The latest and last house price index for 2017 from the Land Registry, shows that the market finished the year on a high despite the usual seasonal lull, with an increase of 0.4% in December and an annual increase of 5.2% for the year.
While prices are on the up, the Royal Institute for Chartered Surveyors reported that new buyer enquiries had continued to fall with -15% of respondents noting a decline in interest compared to -5% the previous month.
This is always the case in December as we head towards Christmas but an overall air of market uncertainty has also contributed to the wider slower market conditions seen over the last year. The RICS also reported that the net balance for new instructions remained negative for the 24th consecutive month and although stock levels have remained broadly stable, they remain close to historic lows.
As a result, the number of residential transactions fell by 0.1% annually and by 3.9% between November and December, with the market following the same trend as last year.
But despite many on both sides of the buyer/seller fence adopting the ‘wait and see approach’ and causing both supply and demand levels to fall, there is still a larger appetite for homeownership than there are homes to satisfy it.
Another marginal drop in buyer enquiries, coupled with a continued shortage of new properties coming onto the market, has seen transaction levels continue to dwindle. However, it highlights the severe shortage of stock to satisfy even the most paltry of buyer interest, as prices remain stimulated by the imbalance of supply and demand levels in the market.Russell Quirk
This is great news for those looking to sell in the New Year as the market picks back up, as not only are you able to secure a higher asking price compared to the last year, but the lower level of stock coming onto the market suggests an easier task in finding a buyer. So while enquiries may have fallen at the back end of last year this is largely due to seasonality and, as we approach the busiest time of the year for the UK market, pricing your property appropriately should see you secure a smooth sale in no time.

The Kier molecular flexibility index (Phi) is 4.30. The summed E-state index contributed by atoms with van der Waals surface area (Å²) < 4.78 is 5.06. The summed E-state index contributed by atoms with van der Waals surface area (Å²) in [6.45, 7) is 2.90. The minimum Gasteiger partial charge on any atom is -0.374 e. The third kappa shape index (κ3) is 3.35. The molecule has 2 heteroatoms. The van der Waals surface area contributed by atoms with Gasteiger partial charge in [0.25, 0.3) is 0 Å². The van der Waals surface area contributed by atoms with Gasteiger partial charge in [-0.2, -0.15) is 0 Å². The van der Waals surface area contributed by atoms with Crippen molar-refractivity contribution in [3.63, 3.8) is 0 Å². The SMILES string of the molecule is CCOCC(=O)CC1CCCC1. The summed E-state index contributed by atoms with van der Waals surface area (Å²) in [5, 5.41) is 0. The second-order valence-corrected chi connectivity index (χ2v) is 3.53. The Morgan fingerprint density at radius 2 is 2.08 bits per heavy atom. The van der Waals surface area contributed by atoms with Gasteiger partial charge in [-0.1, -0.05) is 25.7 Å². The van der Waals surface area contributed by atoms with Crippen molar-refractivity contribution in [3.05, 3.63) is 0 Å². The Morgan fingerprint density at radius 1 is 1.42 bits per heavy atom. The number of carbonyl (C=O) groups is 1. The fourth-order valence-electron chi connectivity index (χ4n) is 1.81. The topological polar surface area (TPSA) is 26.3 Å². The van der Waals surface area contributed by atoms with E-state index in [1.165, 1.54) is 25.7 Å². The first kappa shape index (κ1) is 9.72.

So where has bucked the trend of 2017 to see the best price growth?
Scotland leads the UK with an annual increase of 7.70% in property values over 2017, closely followed by the South West (7.50%) as the best performing region in England. The East and West Midlands are fittingly joint third at 6.30% and the North West has also enjoyed strong annual growth (5.90%).
The Top 20 UK Areas for Double-Digit Price Growth
Not only is the vast and varied makeup of the UK market shown within the regional rankings, but it is also apparent on a more granular level. Across the UK there are a total of 20 places to have seen house price growth hit 10% or higher.
The Orkney Islands in Scotland is the top of the pile with a huge increase of 18.18% in 2017, closely followed by Cambridge (15.70%) where homeowners have enjoyed strong growth despite it being home to an average house price of £462,033.
Eden in Cornwall (15.05%), West Dunbartonshire (14.95%) and Kettering (14.05%) also enjoyed some of the strongest growth across the UK.
There are a wealth of areas that have enjoyed double-digit growth, with the Orkney Islands not only leading the UK but Scotland as the region with highest annual price growth.
The diversity of the fabric that constructs our overall market is clear to see, with areas across the nation from Eden to Edinburgh, West Dunbartonshire to West Dorset, Manchester to Chichester and much more all enjoying double-digit price growth over the last year. It highlights that although the market maybe struggling in specific areas or at certain price brackets, this is not the case everywhere and some are seeing very healthy levels of market activity.Russell Quirk
The capital has been worst hit of all UK regions where market uncertainty and a decline in price growth is concerned. At just 2.50%, it has seen the lowest rate of price growth of all regions but remains the most expensive with an average house price of £484,173.
But as with the rest of the UK, not all homeowners have seen the price of their property decline. London’s cooling market has largely been driven by its most prestigious boroughs, with Kensington and Chelsea seeing prices fall by -10.68%.
But only seven boroughs have seen a decrease and London’s peripheral and slightly more affordable boroughs have continued to see prices climb. Merton (9.78%), Tower Hamlets (9.42%), Greenwich (7.32%), Bromley (5.71%), Redbridge (5.69%) and Barnet (5.35%) have all seen annual price growth exceed 5%, with a further nine seeing above average price growth over 2017.
While London continues to see annual house prices growth slump overall, there are signs of a slow market recovery with just seven boroughs registering negative annual price growth in what has been a very tough year for the capital.
The London market is as diverse as the UK and while the city’s more prestigious boroughs have seen buyer activity drop off the map, its affordable and peripheral boroughs have defied wider market conditions to enjoy a far more positive end to the year.Russell Quirk